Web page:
Exploration of a Different Sort

When I was a child (and my parents can attest to this), I was fascinated by the US Space Program.   I lived, breathed, and dreamed NASA all day.  It was my goal to be an astronaught, and I eagerly followed everything about the space program that I could.  I still remember the day (I was probably 4 or 5) that I bought a very technical book about the space shuttle, and made mom wade through the technical copy for my nap time reading.

The space shuttle Discovery, one of the first of the orbiters, just took of yesterday on its final trip.  After this mission, STS-133, the Discovery will be retired and sent to a museum.

Space exploration dosen’t involve mountains, rock climbing, or the other usual fare of this blog, but at the same time I wanted to take a moment and draw attention to a group of people involved in a related field.

Advertisements

Yeah, Black Diamond!

It’s getting warmer out; the high this past week has been in the high 50’s and low 60’s, and even though it has been getting cooler in the evening, it is no longer dipping below freezing.  This means that the spring outdoor adventure season is almost upon us.  With this in mind, I headed to the slopes yesterday afternoon after work.  I figured I would grab a last day or so of skiing while I still could.  I also figured that it might be the last opportunity to try some of the hard slopes before the season ended.

It was windy; so windy, in fact, that I could stand at the top of a ski run, point my skis downhill, and let the wind push me down over the edge.  I was very happy to be using my new ski goggles.  Finally, my eyes were protected and stayed pretty warm.

After warming up on the easy and moderate slopes, I finally got up the courage to try a black diamond.  Let me tell you, it’s a long lift ride anyway, but being nervous made it feel like forever.  The view from the top was fantastic.

After what seemed like a long time spent deciding which run to do, I decided on ParaDice (Spelled funny because the owner of the resort is named Dice Hammer).  I started cutting wide sweeps back and forth across the run, so I didn’t pick up too much speed.  Even though I crashed a couple of times on the way down (and one actually hurt quite a bit), I made it to the bottom, and promptly got back on the lift again.  By the end of the night, I had done both Diamond Jim and ParaDice several times.

The best part of the evening was later at night, when the harder slopes were pretty empty.  I had both the ski runs entirely to myself, which was nice because I could concentrate on my turns and on enjoying the run.  I also didn’t have to worry about any snowboarders blasting past me or running into me (no offense to you guys, I just get a little worried when you shoot by me that close).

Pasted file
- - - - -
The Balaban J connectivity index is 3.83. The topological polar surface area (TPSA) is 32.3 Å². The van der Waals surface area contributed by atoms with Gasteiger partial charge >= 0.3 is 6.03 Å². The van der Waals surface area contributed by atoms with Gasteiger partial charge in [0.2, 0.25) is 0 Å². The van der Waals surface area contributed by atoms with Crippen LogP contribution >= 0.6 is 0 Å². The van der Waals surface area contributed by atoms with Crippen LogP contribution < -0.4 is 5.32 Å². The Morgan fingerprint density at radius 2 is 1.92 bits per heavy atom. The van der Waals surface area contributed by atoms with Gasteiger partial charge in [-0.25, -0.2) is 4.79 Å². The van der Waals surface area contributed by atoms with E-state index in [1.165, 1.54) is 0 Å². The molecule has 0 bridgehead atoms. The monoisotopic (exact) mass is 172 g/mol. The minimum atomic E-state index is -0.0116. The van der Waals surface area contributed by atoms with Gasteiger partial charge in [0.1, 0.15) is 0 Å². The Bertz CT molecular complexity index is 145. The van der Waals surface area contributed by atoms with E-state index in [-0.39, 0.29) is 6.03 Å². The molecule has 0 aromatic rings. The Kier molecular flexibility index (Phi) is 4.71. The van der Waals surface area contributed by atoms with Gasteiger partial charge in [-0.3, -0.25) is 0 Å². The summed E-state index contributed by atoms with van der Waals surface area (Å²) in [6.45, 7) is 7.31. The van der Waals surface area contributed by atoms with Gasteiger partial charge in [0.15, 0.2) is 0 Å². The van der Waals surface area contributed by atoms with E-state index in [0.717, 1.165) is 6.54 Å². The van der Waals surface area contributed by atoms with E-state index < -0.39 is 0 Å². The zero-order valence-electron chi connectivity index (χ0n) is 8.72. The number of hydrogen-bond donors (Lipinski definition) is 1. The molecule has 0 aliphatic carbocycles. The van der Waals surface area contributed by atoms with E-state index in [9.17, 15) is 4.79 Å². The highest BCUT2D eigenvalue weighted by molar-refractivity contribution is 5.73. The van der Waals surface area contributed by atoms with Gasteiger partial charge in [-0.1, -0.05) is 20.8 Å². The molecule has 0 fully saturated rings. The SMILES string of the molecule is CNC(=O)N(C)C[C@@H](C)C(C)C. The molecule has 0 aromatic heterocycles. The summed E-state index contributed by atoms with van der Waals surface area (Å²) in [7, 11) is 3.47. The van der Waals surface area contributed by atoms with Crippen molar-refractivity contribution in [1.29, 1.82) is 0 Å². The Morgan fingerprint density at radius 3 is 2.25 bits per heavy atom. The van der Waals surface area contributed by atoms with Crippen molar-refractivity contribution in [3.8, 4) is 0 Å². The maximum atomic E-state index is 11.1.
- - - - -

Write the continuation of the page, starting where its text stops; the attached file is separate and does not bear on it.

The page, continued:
Just so you know, I took a friend named Brittany skiing on Friday night; there is a great video of her taking on Southern Comfort (a moderate run) on the Mountain Ramblings YouTube channel.  She wanted me to make sure to say that she wouldn’t have crashed at the end, except that I cut her off.  You can take that with a grain of salt if you would like!

Now You Can WATCH Mountain Ramblings Too!

I realized recently that simply writing about the mountain adventures that my friends and I find ourselves in isn’t sufficient. And I realized that the key to this dilemma is an old saying: “A picture is worth a thousand words.”

However, if a picture is worth a thousand words, then a moving picture would be worth a thousand pictures, which would then be equal to 1,000,000 words.

So, Mountain Ramblings now has a YouTube channel. At this point, it only has one very short video on it, but there will be more soon. Now, you can tune in and see with your own eyes exactly what we’re up to.

Simply click go to the Mountain Ramblings YouTube Channel.

Goggles!

Remember when I said that skiing without googles through blown snow makes it feel like your face is being sandblasted?

Well.

We got ski goggles!

They were a steal too; only $24.99 each.  We got them at Dick’s Sporting Goods in Richmond.

How Caving Actually Is.

This is the type of caving I'm more familiar with...

For those of you who read my opinion of Sanctum a few days ago, consider this a follow up.  I spent a great morning today with my Dad and a gang of boy scouts exploring a local cave.  We had no problems with cave ins, falls from heights, or any other injuries.  I didn’t have to mercy drown anyone either.

Instead, it was a routine trip.  We entered the cave, learned about cave navigation, and then explored some fun smaller tunnels.  We then put the navigation lesson to use.  I handed the guys the cave map, and said “Ok, get us out of here.”  With a few hints, they did a great job.  The fact that I’m putting this post up online should let you know I got out ok; there is no wifi in the cave!

I guess the reason why so many outdoor movies are so terrible is that outdoor adventure, when it goes right, would actually seem pretty routine if someone else was just watching.  While outdoor activities are personally deeply satisfying to those taking part in them, participants in outdoor activities seldom have to make life or death decisions, are rarely subjected to dramatic accidents, and usually don’t end up coming home after loosing all but one of the people involved.

The ironic thing is that Sanctum is based on a true story.  You can (and you really should) read the story here.  I think that the true story would have actually made a better movie…

I haven't had to mercy drown the wife (or anyone for that matter). She's always made it out of the cave with me.